Jessica Westfeldt (Two Guys and a Girl)
Heather Juergensen (The Haunted Mansion)
Tovah Feldshuh (Lady in The Water)
David Aaron Baker (The Hoax)
Brian Stepanek (The Island)
Kevin Sussman (Ugly Betty)
Michael Showalter (Wet Hot American Summer)
Michael Ealy (Flashforward)
Jon Hamm (Mad Men)
Idina Menzel (Frozen)
Twenty-eight-year-old Jessica Stein, a copyeditor living and working in New York City, is plagued by failed blind dates with men, and decides to answer a newspaper’s personal advertisement containing a quote from Rilke that she had read and admired earlier. The advertisement has been placed by Helen Cooper, a thirtysomething bisexual art gallerist who is seeking a lesbian relationship to replace her unsatisfying and meaningless sex with men.
Given some of the men Jessica is shown to be test-dating at the start of the film, it’s no surprise she’d want to fan out her prospects a little. As nervous as Jessica is about dating Helen, she realizes after a surprise kiss that a different experience can be good. Through the early part of their relationship, Jessica finds in Helen everything she’d dreamed of finding in a man. They are compatible, they like many of the same things, and they are caring for one another. Even when Helen gets sick—which she says earlier in the film never happens to her—Jessica is there to care for her.
The only predicament for the relationship is Jessica’s nervousness concerning same-sex intimacy. Over the early weeks of their relationship, she and Helen slowly work on building up her confidence in this area by gradually extended make-out sessions. Eventually, they graduate to full intimacy, which is initiated by Jessica during an over night stay at her parents’ home in Scarsdale. In spite of Jessica’s happiness with Helen, she keeps the relationship secret. Jessica’s secrecy means that she has to endure scenes that would not happen had she been open about the two of them. One example occurs during a dinner to celebrate her brother’s engagement. Her mother had invited an IBM executive in hopes of setting him up with Jessica.
Helen and Jessica later get into a quarrel about Jessica’s refusal to inform her family of their relationship, resulting in an apparent breakup. It isn’t until later, as her brother’s wedding approaches, that her mother figures out that they are dating. Her mother reminds Jessica of when she was little and had been given the lead in the school play, but after the first rehearsal, Jessica had deemed her co-star not to be up to the task. She quit the play because she thought the play wouldn’t be “the best ever.” Her mother says that she worries about Jessica having this attitude towards life, and that sometimes she thinks back to that night and thinks that if Jessica went on, maybe it wouldn’t have been the best, but it might have been pretty good—and who knows, maybe it would have been the best ever. She then tells Jessica that she thinks Helen “is a very nice girl.”
This acceptance on her mother’s part gives Jessica the confidence to come out in the open with her relationship with Helen, and invites her as her guest to her brother’s wedding. Helen quickly becomes popular with the other women at the reception, who don’t seem to mind at all her lesbian relationship with Jessica. At the same time, Jessica gets a love confession from her ex-beau and current boss Josh, who declares he’s had feelings for her for a long time. Jessica rejects him, explaining that she already has Helen. Jessica and Helen move in together, but their relationship, while good in most respects, begins to suffer from a lack of frequent sexual intimacy. Jessica’s behavior towards Helen is more akin to that of a best friend rather than a sexual partner. The relationship ends amidst Jessica’s tears and Helen’s realization that she wants more than Jessica is willing to offer. After moving beyond the heartbreak, Jessica and Helen appear to remain friends, and it is suggested that Jessica might now have a renewed interest in Josh, after both have left the newspaper where they previously worked.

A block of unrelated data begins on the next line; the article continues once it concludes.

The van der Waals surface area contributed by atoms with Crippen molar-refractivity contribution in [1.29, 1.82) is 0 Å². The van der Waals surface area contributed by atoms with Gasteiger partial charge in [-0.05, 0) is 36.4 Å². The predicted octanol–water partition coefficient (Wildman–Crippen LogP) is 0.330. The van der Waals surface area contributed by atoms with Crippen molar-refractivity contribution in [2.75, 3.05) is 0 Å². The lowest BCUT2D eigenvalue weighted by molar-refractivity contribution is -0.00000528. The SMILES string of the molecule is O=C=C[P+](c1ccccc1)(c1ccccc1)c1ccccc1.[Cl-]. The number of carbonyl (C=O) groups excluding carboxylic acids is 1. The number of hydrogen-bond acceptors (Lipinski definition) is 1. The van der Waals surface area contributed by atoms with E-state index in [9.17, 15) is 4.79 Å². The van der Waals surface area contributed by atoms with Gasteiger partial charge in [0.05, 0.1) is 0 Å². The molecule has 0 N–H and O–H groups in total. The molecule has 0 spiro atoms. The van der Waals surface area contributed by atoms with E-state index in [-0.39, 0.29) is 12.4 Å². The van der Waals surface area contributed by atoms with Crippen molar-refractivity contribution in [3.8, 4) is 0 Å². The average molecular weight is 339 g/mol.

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Westfeldt and Juergensen first created and played the characters of Jessica and Helen for their stage play “Lipschtick,” which certainly explains why they are both so totally comfortable in their roles. As writers they have created a script that is smart and witty

REVIEW: THE CRAZY ONES

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CAST
Robin Williams (Jumanji)
Sarah Michelle Gellar (Buffy)
James Wolk (For a Good Time Call…)
Hamish Linklater (Pushing Daisies)
Amanda Setton (Beauty and the Beast 2012)
NOTABLE GUEST CAST / RECURRING CAST
Kelly Clarkson (American Dreams)
Gail O’Grady (Superboy)
J.D. Walsh (Two and A Half Men)
Saffron Burrows (Agents of S.H.I.E.L.D.)
Josh Groban (The Muppets)
Brooke Lyons (2 Broke Girls)
Brad Garrett (Garfield)
Ashley Tisdale (Scary Movie 5)
Missi Pyle (Dodgeball)
Kurt Fuller (Superhero Movie)
Sarah Baker (Mike & Molly)
Marilu Henner (Vamps)
Joshua Gomez (Chuck)
Alan Rachins (Showgirls)
Barry Shabaka Henley (The Terminal)
Edward Asner (Elf)
Brian Stepanek (Young Sheldon)
Cheryl Hines (Son of Zorn)
Steve Talley (The 100)
Jessica Chaffin (The Heat)
Tiya Sircar (Supergirl)
Robin Williams was finally back to doing what he’s always done best — off-the-cuff riffing on whatever subject you put in front of him. He’s brilliant. While America’s sense of humor has changed a bit since Mrs. Doubtfire, Williams’ ability to turn his incredible sense of humor into a source of drama  shows that as an actor, he’s gone from silly to serious and come back out the other side with a remarkable ability to showcase the two simultaneously and sensitively.
Sarah Michelle Gellar is perfectly cast in her role, as a foil for Williams. Her ability to  see the serious and important sides of absurd and silly situations is exactly what Williams’ character needed to have the truth of his tragicomic situation highlighted.
This show isn’t going to appeal to everyone — it’s paced like Scandal, has the emotional volatility of the Newsroom, and the pop culture references of Franklin & Bash. The problem is that it’s billed as a zany comedy/Mad Men with Robin Williams, but the truth is that it’s actually a very dramatic story hidden beneath zaniness, and a lot of people are going to have a problem with that.
Sadly the show lasted one season and not long after we lost Robin Williams. It’s a good show to see just how good he was as an actor.